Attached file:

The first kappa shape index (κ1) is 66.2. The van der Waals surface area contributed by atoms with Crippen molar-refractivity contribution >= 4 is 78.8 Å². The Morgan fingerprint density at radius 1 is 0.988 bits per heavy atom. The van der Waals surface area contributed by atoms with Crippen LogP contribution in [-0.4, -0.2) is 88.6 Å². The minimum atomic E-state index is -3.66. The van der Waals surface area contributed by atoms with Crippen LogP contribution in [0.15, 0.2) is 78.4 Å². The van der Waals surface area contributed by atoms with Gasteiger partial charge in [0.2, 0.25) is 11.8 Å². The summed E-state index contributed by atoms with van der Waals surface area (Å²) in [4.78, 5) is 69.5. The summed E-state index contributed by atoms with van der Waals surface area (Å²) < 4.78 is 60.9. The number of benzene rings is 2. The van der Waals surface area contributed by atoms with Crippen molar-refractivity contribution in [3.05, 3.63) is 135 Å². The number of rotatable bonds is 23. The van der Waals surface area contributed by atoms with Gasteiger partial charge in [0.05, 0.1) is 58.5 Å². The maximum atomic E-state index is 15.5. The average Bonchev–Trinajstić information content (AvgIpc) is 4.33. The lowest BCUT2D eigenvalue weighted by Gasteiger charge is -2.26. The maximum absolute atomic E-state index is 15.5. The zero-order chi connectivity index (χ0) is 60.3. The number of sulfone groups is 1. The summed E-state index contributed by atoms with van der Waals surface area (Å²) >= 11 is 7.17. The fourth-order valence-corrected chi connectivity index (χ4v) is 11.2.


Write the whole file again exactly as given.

The first kappa shape index (κ1) is 66.2. The van der Waals surface area contributed by atoms with Crippen molar-refractivity contribution >= 4 is 78.8 Å². The Morgan fingerprint density at radius 1 is 0.988 bits per heavy atom. The van der Waals surface area contributed by atoms with Crippen LogP contribution in [-0.4, -0.2) is 88.6 Å². The minimum atomic E-state index is -3.66. The van der Waals surface area contributed by atoms with Crippen LogP contribution in [0.15, 0.2) is 78.4 Å². The van der Waals surface area contributed by atoms with Gasteiger partial charge in [0.2, 0.25) is 11.8 Å². The summed E-state index contributed by atoms with van der Waals surface area (Å²) in [4.78, 5) is 69.5. The summed E-state index contributed by atoms with van der Waals surface area (Å²) < 4.78 is 60.9. The number of benzene rings is 2. The van der Waals surface area contributed by atoms with Crippen molar-refractivity contribution in [3.05, 3.63) is 135 Å². The number of rotatable bonds is 23. The van der Waals surface area contributed by atoms with Gasteiger partial charge in [0.05, 0.1) is 58.5 Å². The maximum atomic E-state index is 15.5. The average Bonchev–Trinajstić information content (AvgIpc) is 4.33. The lowest BCUT2D eigenvalue weighted by Gasteiger charge is -2.26. The maximum absolute atomic E-state index is 15.5. The zero-order chi connectivity index (χ0) is 60.3. The number of sulfone groups is 1. The summed E-state index contributed by atoms with van der Waals surface area (Å²) >= 11 is 7.17. The fourth-order valence-corrected chi connectivity index (χ4v) is 11.2.